The college journey of the four Bethel senior volleyball players wasn’t easy. But they have braved it together.
By Abby Pautz
The four Bethel volleyball seniors shared a bedroom on the team trip to Costa Rica last May. Every night before bed, no one wanted to be the last one to say goodnight.
Of the 12 bright-eyed freshman volleyball recruits in the fall of 2016, only these four remain on the roster. And they want to leave a legacy when they go.
Emily Klassen, Dominique Dabu, Haley Meyer and Sydnie Sybrant lead by example. There are no cliques. There is no differentiating the junior varsity team from the varsity team.There is a true bond across the board, and it begins with the quartet of veterans who have seen just about everything. “It is sad because we’re not going to be here to see it through in the future seasons,” Sybrant said. “But also, leaving this mark, saying that we are this one huge group and we work so hard together, there’s no separation among the team, that is what we want to leave Bethel volleyball with.”
Emily Klassen is an accounting and finance major from Melrose, Minn. She is described by the other seniors as calming, always smiling and genuine. “There is never a day when I wonder what Emily is going to be like because she is always herself and she is always joy-filled and fun to be around,” Meyer said.
When studying abroad, Klassen crashed a fancy wedding. That’s something her mom doesn’t even know.
Dominique Dabu is a nursing major from Apple Valley, Minn. Her senior teammates described her as relatable, encouraging, and real. Dabu has tears in her eyes as her teammate Klassen said, “She’s able to encourage people and come alongside them without bringing them down,” Klassen said, with Dabu wiping away tears in the chair behind her. “ She makes people feel appreciated.”
Dabu once peed in a grande Starbucks cup on the way to a match. She called it a ‘lemon frappuccino’.
Haley Meyer is a social work major from Algonquin, Ill. Her teammate Sybrant said, “Even outside of volleyball, there is not one thing that she does when she is not working 100 percent,” Sybrant said. Meyer once was scared she was going to get arrested in Paris for not having a train ticket and taking a different way of transportation.
Sydnie Sybrant is a psychology major from Rush City, Minn., the wise one, as described by her fellow seniors. “I think Sydnie can read people,” Dabu said of her teammate. “She’s very aware and so smart and knowledgeable. I feel like I could go to her for life advice or volleyball advice and she always knows the right words to say.”
Aware, she is. “The reason I’m still here is not because I go on the court and score a lot of points or because my stat sheet is full. It’s because of the people I get to spend every day with,” Sybrant explained.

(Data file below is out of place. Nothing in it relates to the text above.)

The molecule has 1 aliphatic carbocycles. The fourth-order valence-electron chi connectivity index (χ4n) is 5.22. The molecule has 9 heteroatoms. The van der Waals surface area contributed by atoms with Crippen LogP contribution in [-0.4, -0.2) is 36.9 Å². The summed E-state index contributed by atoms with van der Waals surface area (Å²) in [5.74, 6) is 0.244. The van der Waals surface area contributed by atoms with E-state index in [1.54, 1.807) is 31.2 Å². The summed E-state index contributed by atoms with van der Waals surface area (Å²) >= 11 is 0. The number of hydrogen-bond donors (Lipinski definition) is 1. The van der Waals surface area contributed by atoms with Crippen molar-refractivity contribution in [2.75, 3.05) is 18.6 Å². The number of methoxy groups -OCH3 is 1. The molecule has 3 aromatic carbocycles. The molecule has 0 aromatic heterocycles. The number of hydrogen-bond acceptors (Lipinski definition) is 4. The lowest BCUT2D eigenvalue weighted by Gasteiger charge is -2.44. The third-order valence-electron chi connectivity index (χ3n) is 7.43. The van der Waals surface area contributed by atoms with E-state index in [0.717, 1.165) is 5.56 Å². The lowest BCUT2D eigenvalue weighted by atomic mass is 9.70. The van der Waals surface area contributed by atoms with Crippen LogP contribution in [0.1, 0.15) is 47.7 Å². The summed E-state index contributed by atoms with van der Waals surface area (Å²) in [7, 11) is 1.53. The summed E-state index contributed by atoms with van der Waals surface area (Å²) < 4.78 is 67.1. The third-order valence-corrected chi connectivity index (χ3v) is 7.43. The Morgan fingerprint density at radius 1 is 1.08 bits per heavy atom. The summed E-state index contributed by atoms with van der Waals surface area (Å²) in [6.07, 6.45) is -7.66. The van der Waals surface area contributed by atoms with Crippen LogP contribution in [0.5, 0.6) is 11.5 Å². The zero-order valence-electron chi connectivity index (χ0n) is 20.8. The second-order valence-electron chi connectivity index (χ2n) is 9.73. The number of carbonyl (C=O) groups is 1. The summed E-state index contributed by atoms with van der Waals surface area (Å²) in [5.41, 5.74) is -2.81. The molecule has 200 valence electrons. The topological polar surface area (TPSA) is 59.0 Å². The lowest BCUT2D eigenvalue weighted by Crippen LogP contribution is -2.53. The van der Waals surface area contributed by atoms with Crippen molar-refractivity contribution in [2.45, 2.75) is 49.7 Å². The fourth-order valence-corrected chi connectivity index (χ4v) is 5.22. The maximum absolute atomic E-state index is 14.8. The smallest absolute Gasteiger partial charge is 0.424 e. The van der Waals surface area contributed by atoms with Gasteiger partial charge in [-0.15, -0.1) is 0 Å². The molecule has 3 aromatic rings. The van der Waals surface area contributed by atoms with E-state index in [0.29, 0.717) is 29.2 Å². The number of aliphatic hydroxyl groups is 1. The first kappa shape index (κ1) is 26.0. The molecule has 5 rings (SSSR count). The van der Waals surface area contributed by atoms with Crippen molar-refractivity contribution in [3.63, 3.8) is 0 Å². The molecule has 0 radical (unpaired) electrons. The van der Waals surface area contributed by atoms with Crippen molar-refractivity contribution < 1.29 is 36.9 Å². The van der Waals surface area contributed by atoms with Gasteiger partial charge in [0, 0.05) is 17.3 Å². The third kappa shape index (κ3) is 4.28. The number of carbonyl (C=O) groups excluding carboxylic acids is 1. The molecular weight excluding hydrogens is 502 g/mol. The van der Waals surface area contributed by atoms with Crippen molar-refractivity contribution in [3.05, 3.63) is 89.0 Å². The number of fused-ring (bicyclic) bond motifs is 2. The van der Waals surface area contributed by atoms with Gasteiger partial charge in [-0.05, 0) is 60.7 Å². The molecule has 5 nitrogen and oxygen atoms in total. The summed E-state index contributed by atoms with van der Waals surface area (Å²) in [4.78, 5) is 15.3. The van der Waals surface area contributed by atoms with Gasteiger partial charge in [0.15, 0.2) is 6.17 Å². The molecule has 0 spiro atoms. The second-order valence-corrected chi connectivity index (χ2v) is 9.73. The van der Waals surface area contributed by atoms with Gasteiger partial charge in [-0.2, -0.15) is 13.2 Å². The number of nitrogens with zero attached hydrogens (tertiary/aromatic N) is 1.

Klassen, Meyer, and Sybrant are practice players; time on the court in-game is hard to come by. But they lead the team together from the sideline and use their individual experiences to relate to teammates who are going through the same ups and downs.
“But also, leaving this mark, saying that we are this one huge group and we work so hard together, there’s no separation among the team, that is what we want to leave Bethel volleyball with.” – Sydnie Sybrant
Dabu is the team’s libero and is a four-year varsity player. No Bethel point is quiet with her high jumps into the air that look like she’s going to cannonball into the court and her cheer-and-smile combo platter.
Yet there is no hierarchy, no level of popularity or coolness among these four; the authenticity of their friendship is a microcosm of the bigger picture — the entire Bethel University volleyball team.
One of the most vivid reasons for the team’s cohesion is still fresh in their minds. On their way home from weekend matches in Whitewater, Wisc. and Naperville, Ill., the team bus hit another car. None of the Bethel passengers were injured but the incident was nothing the team was prepared for. “It was one of the most difficult things we have ever gone through, but at the same time it has taught us so much about appreciating each other and where we’re at,” Sybrant said. The sentiment lingers.
“[It’s crazy], coming in when we were 18, not knowing these people would be a part of our lives, and now four years later I’m crying in the film room with you guys,” Dabu added.
Before each match, the team engages in “The Word”, a devotional led by one of the players that centers around a single word. Many come to mind for this pod of Bethel seniors who just want to plant seeds of love and appreciation for one another.
So before bed each night in Costa Rica, they counted to three and shouted, “Pura Vida!”, “pure life”, knowing they could all go to sleep having finished the day together.
Together. Maybe that’s “The Word” for Klassen, Dabu, Meyer and Sybrant.